(Source: Family Violence Monitors Reports webpage, May 2022)

Practitioners (including health care professionals) responding to people who experienced or used family violence during the COVID-19 pandemic (April 2020 to present) in Victoria are invited to participate in this survey and contribute to the Future-proofing Safety project.

The Australian Institute of Family Studies is partnering with Drummond Street Services’ Centre for Family Research and Evaluation and RMIT University’s Centre for Innovative Justice to examine service interactions for people who experienced and used family violence during the COVID-19 pandemic.

(Source: Australian Institute of Family Studies email, 11.5.22)

The Policing Family Violence; Changing the Story Project is seeking input from family violence workers, community lawyers, and other workers with observations of family violence policing to provide reflections from their family violence support work and practice.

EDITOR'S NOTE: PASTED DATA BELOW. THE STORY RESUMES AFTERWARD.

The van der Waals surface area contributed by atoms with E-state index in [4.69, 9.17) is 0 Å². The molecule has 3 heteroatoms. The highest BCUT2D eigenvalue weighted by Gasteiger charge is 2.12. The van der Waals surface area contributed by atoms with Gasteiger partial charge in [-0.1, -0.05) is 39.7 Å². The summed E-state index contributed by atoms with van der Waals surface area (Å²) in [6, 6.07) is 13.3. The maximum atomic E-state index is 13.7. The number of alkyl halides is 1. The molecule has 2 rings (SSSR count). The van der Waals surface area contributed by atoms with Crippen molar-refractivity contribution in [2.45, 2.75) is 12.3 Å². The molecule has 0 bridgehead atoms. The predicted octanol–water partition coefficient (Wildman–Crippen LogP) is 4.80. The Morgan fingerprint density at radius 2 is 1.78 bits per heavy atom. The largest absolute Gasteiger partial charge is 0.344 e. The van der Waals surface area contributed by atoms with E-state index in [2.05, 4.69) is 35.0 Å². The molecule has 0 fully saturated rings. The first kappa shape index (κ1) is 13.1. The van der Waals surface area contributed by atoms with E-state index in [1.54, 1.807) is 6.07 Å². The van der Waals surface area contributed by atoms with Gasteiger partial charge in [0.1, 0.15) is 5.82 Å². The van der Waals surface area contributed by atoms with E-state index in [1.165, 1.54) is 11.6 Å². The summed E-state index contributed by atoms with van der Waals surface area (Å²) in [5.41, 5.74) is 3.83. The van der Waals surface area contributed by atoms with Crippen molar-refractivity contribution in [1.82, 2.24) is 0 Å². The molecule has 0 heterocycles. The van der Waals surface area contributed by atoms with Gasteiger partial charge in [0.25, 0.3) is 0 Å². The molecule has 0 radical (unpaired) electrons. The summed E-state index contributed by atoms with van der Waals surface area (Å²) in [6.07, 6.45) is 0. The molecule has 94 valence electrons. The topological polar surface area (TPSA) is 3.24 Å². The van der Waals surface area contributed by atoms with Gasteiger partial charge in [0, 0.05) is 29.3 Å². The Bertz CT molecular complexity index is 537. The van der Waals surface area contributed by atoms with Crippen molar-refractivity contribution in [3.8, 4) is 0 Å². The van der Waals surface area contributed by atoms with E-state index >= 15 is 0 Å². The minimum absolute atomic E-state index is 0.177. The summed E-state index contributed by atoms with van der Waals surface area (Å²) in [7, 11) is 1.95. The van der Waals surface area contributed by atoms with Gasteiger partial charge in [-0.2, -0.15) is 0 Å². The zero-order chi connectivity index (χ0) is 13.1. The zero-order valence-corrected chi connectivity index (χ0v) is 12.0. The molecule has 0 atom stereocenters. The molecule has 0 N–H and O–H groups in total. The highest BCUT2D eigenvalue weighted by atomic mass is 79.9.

This survey is part of the ‘Policing family violence: Changing the Story’ project, a collaboration between Flat Out, the Police Accountability Project, The Law & Advocacy Centre for Women, Inner Melbourne Community Legal and St Kilda Legal Service. 

Complete the survey here.

(Source: WIFVS eNews, 6.4.22)

The Australian Domestic, Family and Sexual Violence Recovery Alliance is a newly formed community-based coalition of domestic, family and sexual violence recovery services and survivor advocates from across Australia.

The Alliance will consolidate and strengthen national advocacy efforts to support awareness raising about the long-term impact of domestic, family and sexual violence and abuse, and the urgent need for accessible and appropriate multisectoral services for victim survivors to support their recovery and prevent ongoing cycles of violence.

(Source: Australian Domestic, Family and Sexual Violence Recovery Alliance website, 11.5.22)